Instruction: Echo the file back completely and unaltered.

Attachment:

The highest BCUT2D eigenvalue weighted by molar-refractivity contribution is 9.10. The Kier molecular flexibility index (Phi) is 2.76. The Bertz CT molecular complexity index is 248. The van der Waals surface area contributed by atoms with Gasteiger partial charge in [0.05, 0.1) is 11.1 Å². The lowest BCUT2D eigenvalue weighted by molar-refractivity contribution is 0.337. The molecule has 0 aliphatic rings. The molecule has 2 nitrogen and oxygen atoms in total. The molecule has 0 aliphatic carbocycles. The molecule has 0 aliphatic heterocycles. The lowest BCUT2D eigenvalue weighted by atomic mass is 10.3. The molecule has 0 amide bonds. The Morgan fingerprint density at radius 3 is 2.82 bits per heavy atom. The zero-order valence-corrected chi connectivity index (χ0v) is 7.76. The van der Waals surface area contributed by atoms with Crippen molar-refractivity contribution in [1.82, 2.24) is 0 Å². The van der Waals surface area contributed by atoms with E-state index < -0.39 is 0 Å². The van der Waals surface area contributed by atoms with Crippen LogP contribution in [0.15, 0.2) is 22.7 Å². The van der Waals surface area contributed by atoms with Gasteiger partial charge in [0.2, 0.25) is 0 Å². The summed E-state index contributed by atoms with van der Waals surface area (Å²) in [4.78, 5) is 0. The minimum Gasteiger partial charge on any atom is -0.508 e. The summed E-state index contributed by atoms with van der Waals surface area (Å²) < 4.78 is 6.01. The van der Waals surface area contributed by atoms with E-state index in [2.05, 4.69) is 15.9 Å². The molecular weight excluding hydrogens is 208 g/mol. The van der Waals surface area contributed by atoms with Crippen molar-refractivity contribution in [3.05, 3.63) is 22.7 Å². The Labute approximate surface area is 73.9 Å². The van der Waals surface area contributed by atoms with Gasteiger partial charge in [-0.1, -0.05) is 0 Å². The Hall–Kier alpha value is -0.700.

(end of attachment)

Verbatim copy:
The highest BCUT2D eigenvalue weighted by molar-refractivity contribution is 9.10. The Kier molecular flexibility index (Phi) is 2.76. The Bertz CT molecular complexity index is 248. The van der Waals surface area contributed by atoms with Gasteiger partial charge in [0.05, 0.1) is 11.1 Å². The lowest BCUT2D eigenvalue weighted by molar-refractivity contribution is 0.337. The molecule has 0 aliphatic rings. The molecule has 2 nitrogen and oxygen atoms in total. The molecule has 0 aliphatic carbocycles. The molecule has 0 aliphatic heterocycles. The lowest BCUT2D eigenvalue weighted by atomic mass is 10.3. The molecule has 0 amide bonds. The Morgan fingerprint density at radius 3 is 2.82 bits per heavy atom. The zero-order valence-corrected chi connectivity index (χ0v) is 7.76. The van der Waals surface area contributed by atoms with Crippen molar-refractivity contribution in [1.82, 2.24) is 0 Å². The van der Waals surface area contributed by atoms with E-state index < -0.39 is 0 Å². The van der Waals surface area contributed by atoms with Crippen LogP contribution in [0.15, 0.2) is 22.7 Å². The van der Waals surface area contributed by atoms with Gasteiger partial charge in [0.2, 0.25) is 0 Å². The summed E-state index contributed by atoms with van der Waals surface area (Å²) in [4.78, 5) is 0. The minimum Gasteiger partial charge on any atom is -0.508 e. The summed E-state index contributed by atoms with van der Waals surface area (Å²) < 4.78 is 6.01. The van der Waals surface area contributed by atoms with E-state index in [2.05, 4.69) is 15.9 Å². The molecular weight excluding hydrogens is 208 g/mol. The van der Waals surface area contributed by atoms with Crippen molar-refractivity contribution in [3.05, 3.63) is 22.7 Å². The Labute approximate surface area is 73.9 Å². The van der Waals surface area contributed by atoms with Gasteiger partial charge in [-0.1, -0.05) is 0 Å². The Hall–Kier alpha value is -0.700.